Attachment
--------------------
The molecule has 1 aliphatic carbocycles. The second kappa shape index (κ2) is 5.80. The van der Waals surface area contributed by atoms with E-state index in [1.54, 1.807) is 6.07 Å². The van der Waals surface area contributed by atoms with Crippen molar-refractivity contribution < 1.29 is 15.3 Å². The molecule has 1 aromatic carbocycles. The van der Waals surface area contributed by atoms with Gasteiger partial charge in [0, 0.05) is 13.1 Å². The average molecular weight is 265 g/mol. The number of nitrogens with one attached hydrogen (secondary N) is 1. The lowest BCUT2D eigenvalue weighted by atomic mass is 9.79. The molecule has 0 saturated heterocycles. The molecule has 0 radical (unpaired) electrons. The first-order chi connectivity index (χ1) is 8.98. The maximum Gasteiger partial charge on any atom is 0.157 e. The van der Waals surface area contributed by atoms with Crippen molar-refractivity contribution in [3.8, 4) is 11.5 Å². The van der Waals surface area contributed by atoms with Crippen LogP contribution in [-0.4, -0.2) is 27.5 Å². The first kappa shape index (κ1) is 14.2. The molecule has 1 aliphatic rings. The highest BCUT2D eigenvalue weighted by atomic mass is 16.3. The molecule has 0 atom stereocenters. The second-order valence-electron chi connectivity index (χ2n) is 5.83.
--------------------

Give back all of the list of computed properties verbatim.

The molecule has 1 aliphatic carbocycles. The second kappa shape index (κ2) is 5.80. The van der Waals surface area contributed by atoms with E-state index in [1.54, 1.807) is 6.07 Å². The van der Waals surface area contributed by atoms with Crippen molar-refractivity contribution < 1.29 is 15.3 Å². The molecule has 1 aromatic carbocycles. The van der Waals surface area contributed by atoms with Gasteiger partial charge in [0, 0.05) is 13.1 Å². The average molecular weight is 265 g/mol. The number of nitrogens with one attached hydrogen (secondary N) is 1. The lowest BCUT2D eigenvalue weighted by atomic mass is 9.79. The molecule has 0 saturated heterocycles. The molecule has 0 radical (unpaired) electrons. The first-order chi connectivity index (χ1) is 8.98. The maximum Gasteiger partial charge on any atom is 0.157 e. The van der Waals surface area contributed by atoms with Crippen molar-refractivity contribution in [3.8, 4) is 11.5 Å². The van der Waals surface area contributed by atoms with Crippen LogP contribution in [-0.4, -0.2) is 27.5 Å². The first kappa shape index (κ1) is 14.2. The molecule has 1 aliphatic rings. The highest BCUT2D eigenvalue weighted by atomic mass is 16.3. The molecule has 0 atom stereocenters. The second-order valence-electron chi connectivity index (χ2n) is 5.83.